Roger’s Rules

"You can't make it up" or "Haven't we been here before?"

When it comes to the National Endowment for the Arts, it turns out that those are not mutually exclusive possibilities. Back in the 1980s, when the word “transgressive” finally entered the lexicon of critical assessment as a term of praise, the NEA was the subject of fierce criticism when it transpired that some of their money — that is, some of your money — was going to support such “transgressive artists” (that’s “perverted weirdos” in plain English) as Robert Mapplethorpe, Andreas Serrano, Karen Finley, and Annie Sprinkle.

When Dana Gioia became chairmen of the NEA, he endeavored mightily to change all that. Mapplethorpe was out, Shakespeare was in.

But Dana is gone now. His seat is hardly cold, but back come the weirdos. An editorial in The Washington Examiner (hat tip Andy McCarthy) has the news. The NEA is distributing “stimulus” funds to such dubious enterprises as CounterPULSE, which, The Examiner reports

received $25,000 in stimulus funds, and which may be best known for its “Perverts Put Out,” a “long-running pansexual performance series.” The group urges guests, “Join your fellow pervs for some explicit, twisted fun.”

Looking for a Great Moment in Sophistry? Here’s one courtesy Patrice Powell, the NEA’s acting chairman.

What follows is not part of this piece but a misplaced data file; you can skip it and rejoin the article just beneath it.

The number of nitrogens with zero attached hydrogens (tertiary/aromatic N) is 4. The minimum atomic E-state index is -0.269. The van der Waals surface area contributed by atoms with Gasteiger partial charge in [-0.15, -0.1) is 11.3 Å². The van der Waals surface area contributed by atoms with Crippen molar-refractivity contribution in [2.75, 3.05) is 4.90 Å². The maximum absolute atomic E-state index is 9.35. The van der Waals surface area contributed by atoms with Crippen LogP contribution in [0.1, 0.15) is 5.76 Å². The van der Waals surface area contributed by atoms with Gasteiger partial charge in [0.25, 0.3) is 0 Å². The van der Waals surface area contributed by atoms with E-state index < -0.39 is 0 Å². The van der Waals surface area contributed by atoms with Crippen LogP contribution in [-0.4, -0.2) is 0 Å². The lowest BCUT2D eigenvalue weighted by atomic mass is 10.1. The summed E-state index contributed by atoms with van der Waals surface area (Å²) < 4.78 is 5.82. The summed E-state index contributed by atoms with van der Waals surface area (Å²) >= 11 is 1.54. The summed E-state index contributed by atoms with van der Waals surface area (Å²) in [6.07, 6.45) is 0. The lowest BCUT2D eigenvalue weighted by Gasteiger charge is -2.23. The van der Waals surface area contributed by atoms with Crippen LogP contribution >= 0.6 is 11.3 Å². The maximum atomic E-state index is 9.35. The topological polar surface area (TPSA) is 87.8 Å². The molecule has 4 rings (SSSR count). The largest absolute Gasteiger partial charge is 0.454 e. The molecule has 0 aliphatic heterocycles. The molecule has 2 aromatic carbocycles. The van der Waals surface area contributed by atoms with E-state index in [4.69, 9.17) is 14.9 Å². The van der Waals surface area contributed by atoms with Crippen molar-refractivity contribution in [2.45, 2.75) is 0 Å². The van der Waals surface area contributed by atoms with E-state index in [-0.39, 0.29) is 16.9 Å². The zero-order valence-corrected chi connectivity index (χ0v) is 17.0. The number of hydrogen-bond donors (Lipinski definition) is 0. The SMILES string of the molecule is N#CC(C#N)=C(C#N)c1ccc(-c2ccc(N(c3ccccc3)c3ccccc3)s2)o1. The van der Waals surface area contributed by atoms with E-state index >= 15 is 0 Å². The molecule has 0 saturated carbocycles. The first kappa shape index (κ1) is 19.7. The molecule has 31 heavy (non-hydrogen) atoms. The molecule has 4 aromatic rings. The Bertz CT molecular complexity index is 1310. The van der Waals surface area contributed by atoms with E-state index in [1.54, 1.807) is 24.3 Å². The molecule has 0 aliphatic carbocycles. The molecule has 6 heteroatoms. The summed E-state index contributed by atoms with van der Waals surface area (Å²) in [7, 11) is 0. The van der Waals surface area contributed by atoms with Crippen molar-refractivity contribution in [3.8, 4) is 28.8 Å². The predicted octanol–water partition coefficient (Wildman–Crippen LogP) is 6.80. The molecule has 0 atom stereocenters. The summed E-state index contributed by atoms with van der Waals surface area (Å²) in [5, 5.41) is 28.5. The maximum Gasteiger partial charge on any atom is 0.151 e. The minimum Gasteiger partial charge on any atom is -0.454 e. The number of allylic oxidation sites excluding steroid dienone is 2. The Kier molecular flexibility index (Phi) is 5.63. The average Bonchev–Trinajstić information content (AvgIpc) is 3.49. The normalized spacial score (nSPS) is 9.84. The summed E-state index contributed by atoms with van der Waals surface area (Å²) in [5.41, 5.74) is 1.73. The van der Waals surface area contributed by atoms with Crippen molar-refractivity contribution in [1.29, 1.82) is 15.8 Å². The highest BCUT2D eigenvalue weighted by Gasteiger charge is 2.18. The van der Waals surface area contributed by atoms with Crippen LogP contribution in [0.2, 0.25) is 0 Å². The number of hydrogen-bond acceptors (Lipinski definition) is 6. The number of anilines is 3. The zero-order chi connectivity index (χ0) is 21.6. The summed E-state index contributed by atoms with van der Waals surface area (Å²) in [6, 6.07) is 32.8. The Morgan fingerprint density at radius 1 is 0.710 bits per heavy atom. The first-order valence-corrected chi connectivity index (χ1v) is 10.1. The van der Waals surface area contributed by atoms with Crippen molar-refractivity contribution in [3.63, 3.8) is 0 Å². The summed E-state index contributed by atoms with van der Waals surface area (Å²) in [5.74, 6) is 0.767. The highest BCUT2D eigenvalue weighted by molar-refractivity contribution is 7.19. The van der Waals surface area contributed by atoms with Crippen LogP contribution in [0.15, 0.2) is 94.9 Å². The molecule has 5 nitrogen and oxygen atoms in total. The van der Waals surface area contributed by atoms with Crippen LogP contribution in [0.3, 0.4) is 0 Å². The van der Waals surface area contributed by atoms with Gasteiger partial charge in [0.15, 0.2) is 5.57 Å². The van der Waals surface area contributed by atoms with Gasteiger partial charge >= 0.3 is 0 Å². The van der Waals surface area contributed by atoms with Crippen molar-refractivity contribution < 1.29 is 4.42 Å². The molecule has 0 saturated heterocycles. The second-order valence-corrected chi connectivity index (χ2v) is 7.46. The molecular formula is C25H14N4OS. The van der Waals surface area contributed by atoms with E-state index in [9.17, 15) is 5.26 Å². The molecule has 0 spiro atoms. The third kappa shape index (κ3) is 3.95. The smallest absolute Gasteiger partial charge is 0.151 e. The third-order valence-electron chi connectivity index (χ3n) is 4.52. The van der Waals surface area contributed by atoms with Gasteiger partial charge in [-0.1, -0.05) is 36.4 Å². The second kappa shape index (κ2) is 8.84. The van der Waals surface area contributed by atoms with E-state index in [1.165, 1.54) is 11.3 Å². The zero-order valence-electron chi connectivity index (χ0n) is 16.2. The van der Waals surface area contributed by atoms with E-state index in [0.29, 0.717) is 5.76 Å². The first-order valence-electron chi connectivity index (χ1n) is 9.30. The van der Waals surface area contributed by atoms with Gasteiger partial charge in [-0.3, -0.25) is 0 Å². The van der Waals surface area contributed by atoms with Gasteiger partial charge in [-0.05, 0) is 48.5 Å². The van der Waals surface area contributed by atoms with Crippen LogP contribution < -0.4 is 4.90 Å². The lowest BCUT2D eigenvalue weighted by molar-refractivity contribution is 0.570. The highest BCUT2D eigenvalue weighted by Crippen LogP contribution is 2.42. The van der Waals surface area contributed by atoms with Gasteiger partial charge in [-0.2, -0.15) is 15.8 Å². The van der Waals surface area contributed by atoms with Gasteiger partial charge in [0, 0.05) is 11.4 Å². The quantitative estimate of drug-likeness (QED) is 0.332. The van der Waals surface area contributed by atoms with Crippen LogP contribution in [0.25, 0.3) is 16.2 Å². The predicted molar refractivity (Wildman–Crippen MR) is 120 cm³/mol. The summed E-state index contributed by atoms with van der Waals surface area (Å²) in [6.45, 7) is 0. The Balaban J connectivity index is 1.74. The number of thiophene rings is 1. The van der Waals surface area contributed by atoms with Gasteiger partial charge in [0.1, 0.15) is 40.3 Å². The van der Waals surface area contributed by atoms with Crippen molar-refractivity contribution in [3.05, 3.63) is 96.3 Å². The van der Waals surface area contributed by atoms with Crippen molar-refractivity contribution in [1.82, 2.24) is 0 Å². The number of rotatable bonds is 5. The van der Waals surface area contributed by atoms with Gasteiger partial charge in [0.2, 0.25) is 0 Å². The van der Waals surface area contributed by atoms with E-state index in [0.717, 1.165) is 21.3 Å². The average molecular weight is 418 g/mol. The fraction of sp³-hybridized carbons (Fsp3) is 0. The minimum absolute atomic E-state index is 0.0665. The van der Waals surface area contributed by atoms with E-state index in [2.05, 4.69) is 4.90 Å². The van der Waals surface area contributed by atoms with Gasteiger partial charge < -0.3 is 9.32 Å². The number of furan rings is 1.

“The NEA did not use [stimulus] dollars to fund any of the projects. [The grants] can only be used to provide salary support for staff positions or fees for previously-engaged artists and/or contractual personnel that are critical to an organization’s artistic mission and in jeopardy of being eliminated as a result of the current economic climate.”

Oh, I see. How do you spell “disingenuous twaddle”? We heard that a lot from NEA spokesmen back when they were funding the Mapplethorpe/Serrano/Finley brigade. “We aren’t actually supporting this ‘challenging’ ‘work’ which you are too bourgeois to appreciate. We are merely providing institutional” blah, blah blah. As the editorialist for The Washington Examiner notes,

In other words, you’re not paying for “Perverts Put Out.” You’re paying to make sure that CounterPULSE has enough money to produce “Perverts Put Out.”

A distinction, that is to say, without a difference.

Back in 1990, the “post-porn feminist” Annie Sprinkle, who has performed in more than 150 X-rated films and was for several years a prostitute, came to The Kitchen, a “cutting-edge” New York performance space, to reprise such classics from her repertoire as “Pornstistics,” “Sex Toys for World Peace,” and “Annie’s Cervix.” The Kitchen, it (almost) goes without saying, was the recipient of public funds from numerous entities. Early on in her performance, Miss Sprinkle, lying almost naked on a bed, urged members of the audience to come up to the stage to photograph her in any pose they liked. “Usually I get a lot of money for this,” she explained. “But tonight it’s government funded.” Déjà-vu, that is to say, all over again.